Farro + Caramelized Onions with Crispy Kale

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It was about a year or so ago that I got really into Farro after reading this book, “Ancient Grains for Modern Meals“. I have made soup with it, used it as a plain side dish and of course, gone the Farro Salad route.

Up until this point, I had only used whole Farro and never even realized that there was a semi-pearled variety available (dramatically cuts down on cooking time!) which is also called Perlato.

If you aren’t familiar with Farro, this woman has a great breakdown and a funny story about cooking it here.

Anyway, there is a brand of Organic semi-pearled Farro from Italy called Tuscan Fields that offered to send me a couple boxes of their Farro to try. The deal is that they are offering a scholarship to next month’s Eat, Write, Retreat conference which is conveniently being held in my hometown of Philadelphia, PA. So, I agreed to create a recipe using their Organic Farro and up my chances of winning. I would love to attend Eat, Write, Retreat – particularly in Philly!

Since Farro is considered “Italian Barley”, I wanted to pay homage to it’s roots with this dish. This is a hearty side dish with an earthy flavor profile and nice mix of textures.

Although they are expanding, Tuscan Fields is mostly sold in the Midwest and on the East Coast at this point. If you want to try Farro and can’t find their Organic Farro Perlato, look for it in the bulk bins. Just make sure you get the Perlato or semi-pearled!

5.0 from 1 reviews
Farro + Caramelized Onions with Crispy Kale
4 Points Plus Per Serving -- Individual Serving is ½ Cup Cooked Farro and Onions topped with ⅛ of Crispy Kale -- Serves 8 (as a side dish)
Serves: 8
  • 1 large sweet onion, peeled, quartered and thinly sliced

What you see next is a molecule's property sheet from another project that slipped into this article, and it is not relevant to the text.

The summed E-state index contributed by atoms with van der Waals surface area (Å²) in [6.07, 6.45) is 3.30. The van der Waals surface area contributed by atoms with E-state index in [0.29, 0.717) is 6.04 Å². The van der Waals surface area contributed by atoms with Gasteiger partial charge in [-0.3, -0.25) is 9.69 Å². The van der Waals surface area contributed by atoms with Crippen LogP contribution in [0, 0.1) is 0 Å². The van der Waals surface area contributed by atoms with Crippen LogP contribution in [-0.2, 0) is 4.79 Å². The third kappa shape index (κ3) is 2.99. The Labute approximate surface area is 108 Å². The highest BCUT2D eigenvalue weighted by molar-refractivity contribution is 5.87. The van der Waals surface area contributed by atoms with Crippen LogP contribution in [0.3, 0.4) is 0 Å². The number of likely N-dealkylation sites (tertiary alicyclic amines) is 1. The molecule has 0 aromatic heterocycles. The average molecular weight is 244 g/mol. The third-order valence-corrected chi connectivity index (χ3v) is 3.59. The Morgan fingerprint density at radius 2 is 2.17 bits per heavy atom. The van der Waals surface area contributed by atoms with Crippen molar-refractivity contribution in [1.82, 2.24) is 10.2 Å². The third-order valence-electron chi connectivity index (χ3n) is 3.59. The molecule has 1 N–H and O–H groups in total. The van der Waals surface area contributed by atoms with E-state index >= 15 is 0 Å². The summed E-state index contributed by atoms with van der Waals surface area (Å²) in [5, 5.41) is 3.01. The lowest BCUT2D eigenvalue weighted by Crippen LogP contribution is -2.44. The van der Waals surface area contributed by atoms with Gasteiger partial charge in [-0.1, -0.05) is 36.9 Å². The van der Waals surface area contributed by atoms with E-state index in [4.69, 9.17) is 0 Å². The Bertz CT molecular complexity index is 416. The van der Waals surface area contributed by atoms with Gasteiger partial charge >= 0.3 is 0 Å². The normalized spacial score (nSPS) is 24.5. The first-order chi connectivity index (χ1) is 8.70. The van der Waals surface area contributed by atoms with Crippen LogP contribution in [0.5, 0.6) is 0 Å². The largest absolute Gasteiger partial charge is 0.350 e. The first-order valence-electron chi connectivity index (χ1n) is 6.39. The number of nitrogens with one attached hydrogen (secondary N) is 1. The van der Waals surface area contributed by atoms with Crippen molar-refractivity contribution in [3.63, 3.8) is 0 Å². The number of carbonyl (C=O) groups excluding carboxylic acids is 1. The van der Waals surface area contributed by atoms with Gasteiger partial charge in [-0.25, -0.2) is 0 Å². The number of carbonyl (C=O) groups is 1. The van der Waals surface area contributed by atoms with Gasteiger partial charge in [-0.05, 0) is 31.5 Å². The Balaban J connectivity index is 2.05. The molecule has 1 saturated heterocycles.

• 1 tablespoon organic butter (or olive oil)
  • 3 cups vegetable stock
  • 1 teaspoon kosher salt
  • ½ teaspoon freshly ground black pepper
  • pinch crushed red pepper flakes
  • 1½ cups uncooked semi-pearled Farro
  • ½ teaspoon Sherry Vinegar (or more to taste)
  • 1 head (8-ounces) Lacinato Kale, stems removed, cut into small pieces
  • 2 teaspoons olive oil
  • sprinkle of salt for Kale
  1. The Crispy Kale can be prepared in advance or first. I used the method posted in my Everyday Kale Chips recipe except that I substituted the 2 teaspoons of olive oil listed above in place of the non-stick cooking spray. I wanted the olive oil flavor on the Kale as a topping. I also cut the Kale into smaller pieces than I normally do for Kale Chips. Long, thin strips would be nice too!
  2. Peel, quarter and thinly slice the onion.
  3. Heat a large dutch oven or large saucepan over medium heat. Once hot, add butter and then onions.
  4. Cook onions 35 to 40 minutes, stirring frequently until brown and caramelized.
  5. Add stock, salt, pepper and red pepper to the caramelized onions and bring to a boil.
  6. Add Farro, stir, lower heat to a simmer and cook, uncovered, 25 to 30 minutes until almost all of the liquid is absorbed.
  7. Finish by stirring in Sherry vinegar and adjust seasoning to taste.
  8. Serve a hot scoop of the cooked Farro and onions with the Crispy Kale on top and Enjoy!

Farro Side Dish with Kale from www.everydaymaven.com

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  1. says

    Farro seems to be the new hot ingredient. I too have been experimenting with farro. I like the tender, yet chewy consistency. Your recipe looks fantastic– now I can’t wait to try crispy kale on top of farro. What a great combination of flavors and textures. I know my husband will just love this.

    • EverydayMaven says

      Thanks Jeanette! Sadly I didn’t win the scholarship but at least I got to create a great dish out of it :)

  2. says

    This is fabulous, Alyssa! I love farro and buy it from Bluebird Grains (grown locally in Winthrop). I haven’t heard of perlato, though, and will look for that variety. Grains and greens together make me happy, and adding caramelized onions terrific. I hope you can go to the retreat!!
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    • EverydayMaven says

      Oh man Joanne – that would be AWESOME – you are my conference buddy. I will keep you posted xoxo.

    • EverydayMaven says

      Can you get Barley? Farro is often called “Italian Barley” so I imagine that would be a great substitute. Or Spelt!

    • EverydayMaven says

      I love, love, love French Onion Soup. I didn’t make any this year – it just didn’t seem “cold” enough.

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